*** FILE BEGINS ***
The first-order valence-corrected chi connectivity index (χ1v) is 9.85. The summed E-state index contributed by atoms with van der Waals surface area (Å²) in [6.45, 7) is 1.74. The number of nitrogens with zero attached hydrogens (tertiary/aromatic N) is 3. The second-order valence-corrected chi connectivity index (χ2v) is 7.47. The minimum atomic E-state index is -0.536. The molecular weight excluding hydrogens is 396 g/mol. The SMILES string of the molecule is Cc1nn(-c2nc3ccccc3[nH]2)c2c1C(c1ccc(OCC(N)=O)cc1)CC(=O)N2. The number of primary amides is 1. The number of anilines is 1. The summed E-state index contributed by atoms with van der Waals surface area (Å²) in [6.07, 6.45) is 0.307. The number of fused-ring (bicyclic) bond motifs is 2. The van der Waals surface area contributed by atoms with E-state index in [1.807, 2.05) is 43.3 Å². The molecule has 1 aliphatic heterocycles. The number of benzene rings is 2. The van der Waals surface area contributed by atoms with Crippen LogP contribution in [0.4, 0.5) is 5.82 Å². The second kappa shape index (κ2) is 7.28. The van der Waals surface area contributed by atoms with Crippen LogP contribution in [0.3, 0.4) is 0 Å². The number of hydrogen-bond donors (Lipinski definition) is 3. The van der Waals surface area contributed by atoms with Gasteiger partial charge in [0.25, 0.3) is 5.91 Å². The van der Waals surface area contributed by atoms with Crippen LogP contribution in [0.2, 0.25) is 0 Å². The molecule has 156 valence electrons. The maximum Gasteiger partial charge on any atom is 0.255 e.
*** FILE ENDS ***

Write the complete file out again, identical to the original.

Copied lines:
The first-order valence-corrected chi connectivity index (χ1v) is 9.85. The summed E-state index contributed by atoms with van der Waals surface area (Å²) in [6.45, 7) is 1.74. The number of nitrogens with zero attached hydrogens (tertiary/aromatic N) is 3. The second-order valence-corrected chi connectivity index (χ2v) is 7.47. The minimum atomic E-state index is -0.536. The molecular weight excluding hydrogens is 396 g/mol. The SMILES string of the molecule is Cc1nn(-c2nc3ccccc3[nH]2)c2c1C(c1ccc(OCC(N)=O)cc1)CC(=O)N2. The number of primary amides is 1. The number of anilines is 1. The summed E-state index contributed by atoms with van der Waals surface area (Å²) in [6.07, 6.45) is 0.307. The number of fused-ring (bicyclic) bond motifs is 2. The van der Waals surface area contributed by atoms with E-state index in [1.807, 2.05) is 43.3 Å². The molecule has 1 aliphatic heterocycles. The number of benzene rings is 2. The van der Waals surface area contributed by atoms with Crippen LogP contribution in [0.4, 0.5) is 5.82 Å². The second kappa shape index (κ2) is 7.28. The van der Waals surface area contributed by atoms with Crippen LogP contribution in [0.3, 0.4) is 0 Å². The number of hydrogen-bond donors (Lipinski definition) is 3. The van der Waals surface area contributed by atoms with Gasteiger partial charge in [0.25, 0.3) is 5.91 Å². The van der Waals surface area contributed by atoms with Crippen LogP contribution in [0.2, 0.25) is 0 Å². The molecule has 156 valence electrons. The maximum Gasteiger partial charge on any atom is 0.255 e.